This article was published in 2021, in Magazine 153.
Our theme takes me back to this time last year, when my three-year-old was desperate for her first pedal bike. ‘It’s too easy!’, she said, of riding her balance bike. We found her a replacement and hid it in our cycle store ready for Christmas. On the day, she was pedalling herself around our
cul-de-sac within five minutes. By Boxing Day, she was riding along the river adjacent to Stourbridge Common, ringing her bell to alert walkers and using her brakes to slow down when needed. Cycling was made easy.
We could learn a lot from her experience about how to make it easy for everyone to cycle. Firstly, she’s been on bikes since birth and views it as the normal way to travel. Secondly, she’s benefiting from the range of adapted bikes being manufactured – in her case very small and lightweight bikes, including balance bikes. Thirdly, she has safe spaces in which to learn: the 20mph no-through-roads in Chesterton and the beautiful, traffic-free riverside paths. We are also lucky to have a secure place to keep our cycles at home.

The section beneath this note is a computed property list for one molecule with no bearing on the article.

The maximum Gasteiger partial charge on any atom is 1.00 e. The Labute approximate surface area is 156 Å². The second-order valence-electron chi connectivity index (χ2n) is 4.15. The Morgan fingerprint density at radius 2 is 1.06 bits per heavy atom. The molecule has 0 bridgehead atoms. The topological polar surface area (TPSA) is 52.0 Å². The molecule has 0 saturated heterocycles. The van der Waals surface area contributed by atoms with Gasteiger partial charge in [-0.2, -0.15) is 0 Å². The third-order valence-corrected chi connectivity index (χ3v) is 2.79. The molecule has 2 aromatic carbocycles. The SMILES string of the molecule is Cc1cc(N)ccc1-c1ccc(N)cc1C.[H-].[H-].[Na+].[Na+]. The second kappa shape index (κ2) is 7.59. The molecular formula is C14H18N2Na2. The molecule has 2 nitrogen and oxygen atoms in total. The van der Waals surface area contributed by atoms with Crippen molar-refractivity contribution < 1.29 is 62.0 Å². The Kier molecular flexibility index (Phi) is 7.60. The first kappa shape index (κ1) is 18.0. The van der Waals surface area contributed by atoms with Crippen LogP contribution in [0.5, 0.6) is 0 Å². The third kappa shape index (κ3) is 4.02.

If only such conditions applied to everyone wanting to cycle. This year, our local news outlets and social media groups have made it clear that cycling is neither as easy nor as safe as it ought to be. Every day, there are reports of cycle theft and comments from the community implying that it’s impossible to keep cycles secure. Far worse, local headlines have included the deaths of and serious injuries to cyclists of all ages. These are events which we have a responsibility to reflect upon, and which show that we need to take urgent steps to make cycling safer.
But there’s good news to share, too. In this issue, we celebrate the low-traffic streets trialled during the pandemic that will be made permanently safer and more pleasant. We hear from families making the most of a wide range of adapted cycles and the University of Cambridge team working to break down the barriers to cycle commuting. A local cyclist recounts how he retrieved his stolen bike. We also hear from groups in the region who are working together to improve safety and make residential areas more pleasant by campaigning for lower speed limits and restricted access. More positive news comes from a Cambridge school which has transformed its provision for pupils by introducing cycling for all ages and abilities.
As our thoughts move towards the new year, I encourage you all to consider what would make cycling easy for you and your community. Join us and use our members’ forum to share and develop your ideas. There’s a chance we could make more good news together.
Rosie Humphrey, Camcycle editor